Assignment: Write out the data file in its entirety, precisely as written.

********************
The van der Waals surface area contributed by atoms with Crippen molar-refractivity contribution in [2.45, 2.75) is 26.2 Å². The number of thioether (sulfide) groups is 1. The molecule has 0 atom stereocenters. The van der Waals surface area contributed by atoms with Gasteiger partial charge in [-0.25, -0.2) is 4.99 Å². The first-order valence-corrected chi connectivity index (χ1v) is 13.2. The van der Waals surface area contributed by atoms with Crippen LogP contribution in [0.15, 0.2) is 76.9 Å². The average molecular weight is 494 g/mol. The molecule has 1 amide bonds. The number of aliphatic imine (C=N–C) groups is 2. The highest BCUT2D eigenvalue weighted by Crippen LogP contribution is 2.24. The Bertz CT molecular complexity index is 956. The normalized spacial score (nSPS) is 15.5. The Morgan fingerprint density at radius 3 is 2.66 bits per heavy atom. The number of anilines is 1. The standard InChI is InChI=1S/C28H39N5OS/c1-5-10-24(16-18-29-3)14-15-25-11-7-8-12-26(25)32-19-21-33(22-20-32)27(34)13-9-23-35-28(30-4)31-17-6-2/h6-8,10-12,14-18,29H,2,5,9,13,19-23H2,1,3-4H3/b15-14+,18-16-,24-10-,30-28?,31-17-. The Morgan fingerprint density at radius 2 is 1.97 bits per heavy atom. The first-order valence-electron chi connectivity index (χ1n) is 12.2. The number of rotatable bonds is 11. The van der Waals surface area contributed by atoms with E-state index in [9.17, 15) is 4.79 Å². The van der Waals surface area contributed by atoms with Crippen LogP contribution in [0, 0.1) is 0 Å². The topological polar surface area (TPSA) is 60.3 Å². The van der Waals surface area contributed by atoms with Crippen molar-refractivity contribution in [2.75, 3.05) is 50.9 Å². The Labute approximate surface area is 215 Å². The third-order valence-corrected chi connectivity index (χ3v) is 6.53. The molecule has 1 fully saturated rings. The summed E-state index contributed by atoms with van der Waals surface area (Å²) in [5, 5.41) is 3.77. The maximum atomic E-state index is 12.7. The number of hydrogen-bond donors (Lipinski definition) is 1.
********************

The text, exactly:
The van der Waals surface area contributed by atoms with Crippen molar-refractivity contribution in [2.45, 2.75) is 26.2 Å². The number of thioether (sulfide) groups is 1. The molecule has 0 atom stereocenters. The van der Waals surface area contributed by atoms with Gasteiger partial charge in [-0.25, -0.2) is 4.99 Å². The first-order valence-corrected chi connectivity index (χ1v) is 13.2. The van der Waals surface area contributed by atoms with Crippen LogP contribution in [0.15, 0.2) is 76.9 Å². The average molecular weight is 494 g/mol. The molecule has 1 amide bonds. The number of aliphatic imine (C=N–C) groups is 2. The highest BCUT2D eigenvalue weighted by Crippen LogP contribution is 2.24. The Bertz CT molecular complexity index is 956. The normalized spacial score (nSPS) is 15.5. The Morgan fingerprint density at radius 3 is 2.66 bits per heavy atom. The number of anilines is 1. The standard InChI is InChI=1S/C28H39N5OS/c1-5-10-24(16-18-29-3)14-15-25-11-7-8-12-26(25)32-19-21-33(22-20-32)27(34)13-9-23-35-28(30-4)31-17-6-2/h6-8,10-12,14-18,29H,2,5,9,13,19-23H2,1,3-4H3/b15-14+,18-16-,24-10-,30-28?,31-17-. The Morgan fingerprint density at radius 2 is 1.97 bits per heavy atom. The first-order valence-electron chi connectivity index (χ1n) is 12.2. The number of rotatable bonds is 11. The van der Waals surface area contributed by atoms with E-state index in [9.17, 15) is 4.79 Å². The van der Waals surface area contributed by atoms with Crippen LogP contribution in [0, 0.1) is 0 Å². The topological polar surface area (TPSA) is 60.3 Å². The van der Waals surface area contributed by atoms with Crippen molar-refractivity contribution in [2.75, 3.05) is 50.9 Å². The Labute approximate surface area is 215 Å². The third-order valence-corrected chi connectivity index (χ3v) is 6.53. The molecule has 1 fully saturated rings. The summed E-state index contributed by atoms with van der Waals surface area (Å²) in [5, 5.41) is 3.77. The maximum atomic E-state index is 12.7. The number of hydrogen-bond donors (Lipinski definition) is 1.